IMF Special Drawing Rights – Lebanon

Beirut, the 18th of October 2021

While Lebanon has received a significant amount in Special Drawing Rights – the equivalent of $870 million

– from the International Monetary Fund as part of the largest allocation in history (about US$650 billion) with no strings attached, on top of withdrawing its SDRs from 2009, which brings the total to more than USD 1.3bn, the country continues to face a major and devastating multifaceted crisis.

About the allocation of SDR, the IMF managing director said: “Countries can use the space provided by the SDR allocation to support their economies and step up their fight against the crisis (…). SDR are a precious resource and the decision on how best to use them rests with our member countries. For SDR to be deployed for the maximum benefit of member countries and the global economy, those decisions should be prudent and well-informed”. And this last sentence poses serious questions in Lebanon.

In the absence of trust between the People and the authorities, and in a situation of near-total collapse where depositors’ money is being depleted to subsidize imports across the board, with no poverty targeting whatsoever, knowing that smugglers are largely benefiting from the existing scheme, and since dollars are scarce, and in the absence of capital controls, it is understandable that a large majority of Lebanese citizens are questioning the ability of the system to make good use of the SDR windfall. Many would have actually hoped this amount of money be saved for better times, despite how critically relief is needed.

Based on the above, and with many being highly concerned that this amount of dollars could be a curse prolonging the present situation and the persistent bad management of public funds, voices have risen to propose various ways of benefiting from it without allowing the present elites to misspend it before the upcoming elections. Options vary  from immediate consumption to long term investment, including subsidies, central bank support, relief, hospitals, fuel imports, power plants, schools, and others.

The Citizen Foundation believes in options that leverage this amount over the long term, instead of depleting the resources in one shot, but such options require an institutional setup that is missing in Lebanon today, with no will to establish it. Therefore, the Citizen Foundation believes that the second best is to allocate part of this amount in a project that supports Lebanon’s ailing infrastructure – namely electricity – and one of the urgent social needs with broad coverage such as education. The remaining amount – the largest part – should be used along the same guidelines.

Since it is critical to secure proper operations for schools over the foreseeable future and to allow students to attend their classes regularly without the very negative impact of power cuts throughout the scholar year, and since the power sector in Lebanon would greatly benefit from the introduction of solar capacity (lower EDL output needs, sustainable energy supply, clean energy and lower pollution), the Citizen Foundation calls for using part of the SDR money to quickly provide adequate solar energy systems to all schools in Lebanon and isolate them from EDL’s shortages. Schools could be gradually followed by universities, hospitals, municipalities, and the airport.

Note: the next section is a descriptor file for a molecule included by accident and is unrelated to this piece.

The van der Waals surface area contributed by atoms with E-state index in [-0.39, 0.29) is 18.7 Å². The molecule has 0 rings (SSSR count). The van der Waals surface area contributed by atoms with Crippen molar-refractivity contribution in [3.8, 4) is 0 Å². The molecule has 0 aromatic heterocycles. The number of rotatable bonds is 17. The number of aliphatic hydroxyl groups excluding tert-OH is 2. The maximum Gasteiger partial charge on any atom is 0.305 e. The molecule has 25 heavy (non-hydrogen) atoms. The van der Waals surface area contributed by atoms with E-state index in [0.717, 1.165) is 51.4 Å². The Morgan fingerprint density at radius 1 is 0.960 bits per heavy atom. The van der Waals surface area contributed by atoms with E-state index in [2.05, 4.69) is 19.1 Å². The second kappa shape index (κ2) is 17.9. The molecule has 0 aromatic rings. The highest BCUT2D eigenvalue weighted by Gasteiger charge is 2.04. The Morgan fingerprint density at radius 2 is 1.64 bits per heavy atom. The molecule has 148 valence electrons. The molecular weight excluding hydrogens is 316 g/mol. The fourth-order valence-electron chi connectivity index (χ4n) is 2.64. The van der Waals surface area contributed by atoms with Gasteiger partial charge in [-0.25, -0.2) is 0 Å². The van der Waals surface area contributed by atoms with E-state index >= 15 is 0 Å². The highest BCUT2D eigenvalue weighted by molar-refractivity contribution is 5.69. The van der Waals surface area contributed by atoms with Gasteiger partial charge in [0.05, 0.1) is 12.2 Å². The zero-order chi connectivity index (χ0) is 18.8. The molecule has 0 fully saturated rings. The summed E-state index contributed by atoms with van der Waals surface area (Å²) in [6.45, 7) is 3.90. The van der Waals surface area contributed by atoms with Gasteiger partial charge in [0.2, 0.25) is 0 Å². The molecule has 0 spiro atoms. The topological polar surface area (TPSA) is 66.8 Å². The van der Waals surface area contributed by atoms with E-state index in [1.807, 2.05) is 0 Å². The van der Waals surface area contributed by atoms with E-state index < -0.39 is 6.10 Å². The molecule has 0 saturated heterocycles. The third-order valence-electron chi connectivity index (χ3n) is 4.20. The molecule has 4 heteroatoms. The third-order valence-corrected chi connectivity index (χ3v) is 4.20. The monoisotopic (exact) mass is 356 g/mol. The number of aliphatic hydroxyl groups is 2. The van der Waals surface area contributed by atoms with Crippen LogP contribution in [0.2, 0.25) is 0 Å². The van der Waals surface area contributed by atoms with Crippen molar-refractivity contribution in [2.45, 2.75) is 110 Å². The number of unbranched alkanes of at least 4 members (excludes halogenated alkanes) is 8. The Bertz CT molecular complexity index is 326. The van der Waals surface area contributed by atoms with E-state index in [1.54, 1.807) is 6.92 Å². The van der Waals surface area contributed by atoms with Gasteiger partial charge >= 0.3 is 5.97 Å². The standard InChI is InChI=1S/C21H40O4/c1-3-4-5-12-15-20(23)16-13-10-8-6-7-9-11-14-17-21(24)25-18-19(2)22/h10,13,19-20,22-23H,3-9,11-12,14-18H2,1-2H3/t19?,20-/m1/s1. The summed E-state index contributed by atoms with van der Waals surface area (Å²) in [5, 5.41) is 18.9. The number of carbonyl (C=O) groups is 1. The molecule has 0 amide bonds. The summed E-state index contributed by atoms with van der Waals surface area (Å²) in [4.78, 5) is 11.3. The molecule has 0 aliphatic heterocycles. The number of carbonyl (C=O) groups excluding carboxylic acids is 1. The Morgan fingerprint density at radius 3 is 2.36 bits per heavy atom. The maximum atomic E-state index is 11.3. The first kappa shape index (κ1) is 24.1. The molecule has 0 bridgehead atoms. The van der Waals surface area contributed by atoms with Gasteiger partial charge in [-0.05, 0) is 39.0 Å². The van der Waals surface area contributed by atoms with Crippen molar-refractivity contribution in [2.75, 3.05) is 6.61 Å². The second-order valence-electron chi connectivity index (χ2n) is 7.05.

As a matter of example, an existing study shows that providing all schools in Lebanon with the required energy has a payback that is below two years. The calculation is based on the number of public and private schools, on the surfaces of their roofs, and the solar energy that can be generated from those surfaces. The same applies for universities, municipalities, and Beirut airport. According to the same source, a quoted cost per Kwp for a typical school in Beirut is $1230, which drops to $740 for large scale and bid. And schools and universities nationwide use about 400 MW, which brings the total cost of solar to about

$300 million. And because of similar projects in the region, we can assume an overall project with 70% debt / 30% equity (and grants could be obtained to cover part of the equity). Finally, the savings on heavy fuel (HFO) and diesel from the replacement with 400 MWp solar would be around $200 million, and thus, the system payback should be around 18 months, conservatively two years.

Using a minor part of the SDRs to finance such an operation and to leverage further financing from international institutions would have a very positive long term impact on the energy sector, and would provide a sustainable solution to the education sector, on top of a flow of revenue from the gradual reimbursement of the investment by private institutions.

The Lebanese Citizen Foundation calls on various stakeholders, including bilateral partners and multilaterals, to support this initiative – and others alike – and provide support to its implementation. The SDR money should build sustainable and high impact solutions for Lebanon’s future.

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